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Italy’s would-be Lotharios flock to surgeons for penis enlargement

Peer pressure means demand for the operation is up 25 per cent

They might be known as Italian stallions thanks to the exploits of national figures such as Rudolph Valentino, but new data on cosmetic surgery suggests men in Italy are less sure of themselves than we imagined.

One of Italy’s top clinics specialising in penis enlargement has revealed that the number of men seeking surgical assistance to boost their appeal below the waistline is rising by 25 per cent every year.

Diminutive leaders such as Mussolini and Berlusconi might have helped create a reputation for gargantuan sexual appetites and the equipment to back them up. But many Italians are admitting they might need help, after all, said Dr Alessandro Littara, director of the Centre for Sexual Medicine in Milan. “The demand for these operations is growing constantly,” he said. “In the past year alone, we did 300 operations on men. It’s usually to make the penis thicker, but there are quite a few who want it longer and sometimes both.”

He said the average age of patients was from 30 to 50. “This isn’t because younger men don’t feel at a disadvantage. It’s just that older blokes are more likely to have the money to pay for the operation,” he said. The cost ranges from £2,500 to £6,000.

“I call it changing-room syndrome,” said Dr Littara. “With everyone seeing images of the body the whole time these days, men are more aware and worried about their bodies – all the parts are important, and the genitals are no exception.”

He said that most of his clients were married or in a relationship. But the surgery was not done so much for the partner as for keeping up with their male peers.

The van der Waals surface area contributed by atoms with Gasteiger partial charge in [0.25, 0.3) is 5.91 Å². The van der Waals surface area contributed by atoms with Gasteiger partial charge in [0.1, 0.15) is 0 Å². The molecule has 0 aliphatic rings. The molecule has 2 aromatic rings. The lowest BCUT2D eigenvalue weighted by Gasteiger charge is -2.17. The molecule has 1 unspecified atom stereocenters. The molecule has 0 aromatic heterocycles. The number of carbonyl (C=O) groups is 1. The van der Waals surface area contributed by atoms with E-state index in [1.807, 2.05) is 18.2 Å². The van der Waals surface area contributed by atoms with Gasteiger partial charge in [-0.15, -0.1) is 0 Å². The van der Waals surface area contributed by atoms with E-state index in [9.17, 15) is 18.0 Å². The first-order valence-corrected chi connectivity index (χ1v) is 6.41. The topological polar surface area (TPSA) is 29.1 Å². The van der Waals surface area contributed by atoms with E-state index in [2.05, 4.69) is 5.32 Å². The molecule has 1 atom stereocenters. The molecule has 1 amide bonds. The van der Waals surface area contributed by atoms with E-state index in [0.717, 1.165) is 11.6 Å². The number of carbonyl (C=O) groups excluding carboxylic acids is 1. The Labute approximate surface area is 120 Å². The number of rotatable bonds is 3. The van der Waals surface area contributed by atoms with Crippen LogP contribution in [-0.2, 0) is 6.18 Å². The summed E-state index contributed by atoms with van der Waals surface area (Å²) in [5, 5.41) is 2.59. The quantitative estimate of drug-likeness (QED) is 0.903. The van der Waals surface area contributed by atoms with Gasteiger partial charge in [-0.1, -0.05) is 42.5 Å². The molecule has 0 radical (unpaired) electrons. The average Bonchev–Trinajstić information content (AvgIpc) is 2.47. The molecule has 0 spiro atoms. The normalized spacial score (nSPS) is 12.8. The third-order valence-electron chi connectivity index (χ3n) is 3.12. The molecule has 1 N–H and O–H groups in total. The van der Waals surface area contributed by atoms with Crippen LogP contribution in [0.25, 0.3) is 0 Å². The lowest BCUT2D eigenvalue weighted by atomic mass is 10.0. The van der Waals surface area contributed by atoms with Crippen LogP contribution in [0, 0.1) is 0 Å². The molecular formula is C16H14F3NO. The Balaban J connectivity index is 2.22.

“We’re living in the age of images, with sexual ones very often on the front page,” he told Adnkronos news agency. “So sex gets more attention and people feel the need to be competitive.” 

He said that some men asked for surgery when they didn’t appear to need it, while others had unrealistic expectations, or even showed signs of psychological problems. “Sometimes the surgeon just has to say no,” he said.

An earlier study, in 2011, by experts at the University of Turin, warned that the financial cost was not the only potential downside to penis-enlargement surgery, however. It concluded that surgical procedures were sometimes dangerous and had an “unacceptably high” rate of complications.

Some pundits, such as Nicholas Farrell, Mussolini’s biographer, have said the obsession with being seen as sexually potent is part of the macho Italian culture.

The fascist dictator once told his jealous lover Clara Petacci that the idea of sleeping with only one woman was “inconceivable”. “There was a period in which I had 14 women and I’d take three or four every evening,” he announced.

The former premier and ageing Lothario Silvio Berlusconi sometimes entertained 20 women at a time and kept at his unsuccessful mission to satisfy the prostitute Patrizia d’Addario “till 8 in the morning”, according to toe-curling revelations in her kiss-and-tell book released in 2009.

But Dr Littara said Italian men weren’t the only ones worried about their endowment. “It’s an international problem,” he said.

This claim is backed by the international survey of penis size published a year ago by an Ulster University academic.

With an average, erect length of 6.2in, Italians trailed behind the well-endowed, 7in denizens of the Congo and Ecuador. But there were comfortably in the global top-10 ahead of Germany, the UK, France and Spain.